Post Traumatic Stress Disorder - PTSD

Written by Kate Southwell on 8th of December 2015

PTSD and trauma

I see a lot of clients with Post Traumatic Stress Disorder (PTSD), and wanted to write a little about what it is, what we understand about how the brain works when it is traumatised and treatment options.

People often associate PTSD with military personnel, which is being identified and, thankfully, treated much more frequently. However, PTSD is not a condition purely limited to people who have been in war zones and conflict areas. Indeed, it possible to develop PTSD after being in any situation which has involved a fear of serious injury or death, either of the individual involved, or someone close to them. This includes road traffic collisions, domestic violence incidents, abuse or sexual assault. Research suggests that 1 in 4 people who have been in such a situation will develop features of PTSD.

More recently, work by Shapiro (1995) suggests that the brain can be traumatised by incidents that are stressful, and not necessarily perceived to be life threatening, such as childhood bullying, parental conflict, redundancy and relationship breakdowns. This list however is not exclusive, and ultimately, as in CBT overall, I focus on how my client has been affected by what they have endured; indeed, trauma for me as a therapist is defined by the effect it has rather than the incident that caused it.

Types of trauma – 1 and 2
Broadly speaking, there are two types of trauma; ‘Type 1 Trauma’, which is caused by a single incident and ‘Type 2 Trauma’, which results from a number of incidents over an extended period of time. Type 2 trauma can occur when people have been subjected to an extended period of stress, such as prolonged childhood abuse, on-going domestic violence or extremely stressful work or study environments.

PTSD is the clinical term used for a collection of symptoms, and is generically used to describe both Type 1 and Type 2 trauma. Increasingly, especially within EMDR (see my page on EMDR), these symptoms do not have to be completely present for someone to benefit from trauma focused therapy and clients I have worked with often wouldn’t identify with every aspect of PTSD, but have benefited greatly from EMDR.

Symptoms of the classically defined PTSD include flashbacks to what happened, either during waking hours or in the form of nightmares. These may be unclear, for example, someone involved in a traffic collision may keep seeing bright lights in their dreams, and notice physical symptoms of anxiety, however may not identify these with the headlights that came towards them during the collision. People suffering PTSD will often have some symptoms of re-experiencing, even if it is just of the emotions they had during the trauma (often referred to as hyper arousal). It could be, for example, that someone who was sexually assaulted immediately feels anxious if they see someone who looks similar to their perpetrator; someone who was shouted at by a parent may feel extreme anxiety when anyone raises their voice, or someone who was attacked by an individual wearing a blue jumper may become inexplicably anxious when they see the colour blue. People with PTSD often struggle not to think about the trauma, although they often try very hard to 'block' it from their mind.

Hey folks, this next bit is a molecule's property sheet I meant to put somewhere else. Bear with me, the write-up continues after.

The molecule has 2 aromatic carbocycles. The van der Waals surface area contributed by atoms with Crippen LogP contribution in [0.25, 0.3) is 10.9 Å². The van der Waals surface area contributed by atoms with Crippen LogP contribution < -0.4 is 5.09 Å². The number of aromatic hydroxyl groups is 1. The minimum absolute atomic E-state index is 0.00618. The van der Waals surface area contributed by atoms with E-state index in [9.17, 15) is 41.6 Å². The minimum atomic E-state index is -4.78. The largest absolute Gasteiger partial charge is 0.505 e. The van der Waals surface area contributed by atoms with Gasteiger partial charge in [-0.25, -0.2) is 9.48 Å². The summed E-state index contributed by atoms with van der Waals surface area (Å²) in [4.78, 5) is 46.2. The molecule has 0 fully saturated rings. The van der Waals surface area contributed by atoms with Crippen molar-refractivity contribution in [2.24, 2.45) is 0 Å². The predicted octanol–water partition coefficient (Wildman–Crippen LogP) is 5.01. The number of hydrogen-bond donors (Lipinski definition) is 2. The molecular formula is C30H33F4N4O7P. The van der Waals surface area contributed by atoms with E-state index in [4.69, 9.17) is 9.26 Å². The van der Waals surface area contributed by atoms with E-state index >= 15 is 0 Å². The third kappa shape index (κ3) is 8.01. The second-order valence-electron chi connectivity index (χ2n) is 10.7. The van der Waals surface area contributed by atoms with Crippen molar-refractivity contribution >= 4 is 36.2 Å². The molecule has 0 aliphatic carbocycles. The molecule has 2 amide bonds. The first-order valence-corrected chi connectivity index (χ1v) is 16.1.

As a result of these symptoms, it is usual for people with symptoms of PTSD to avoid certain situations that make them feel uncomfortable. Again, this may be subtle, and the sufferer may not realise why they are avoiding things, for example, someone who has PTSD from a domestically abusive incident may avoid conflict of any kind as it causes them so much distress.

Type 2 trauma may also come with the same symptoms as above, but generally has more of an impact on an individual’s overall personality. For example, if someone was abused as a child, they may find themselves being excessively avoidant of relationships or other people throughout life. Someone who has been in a war zone may find they become more hostile than before being in this situation, or someone who has been bullied in a work environment might become extremely emotional in any work situation.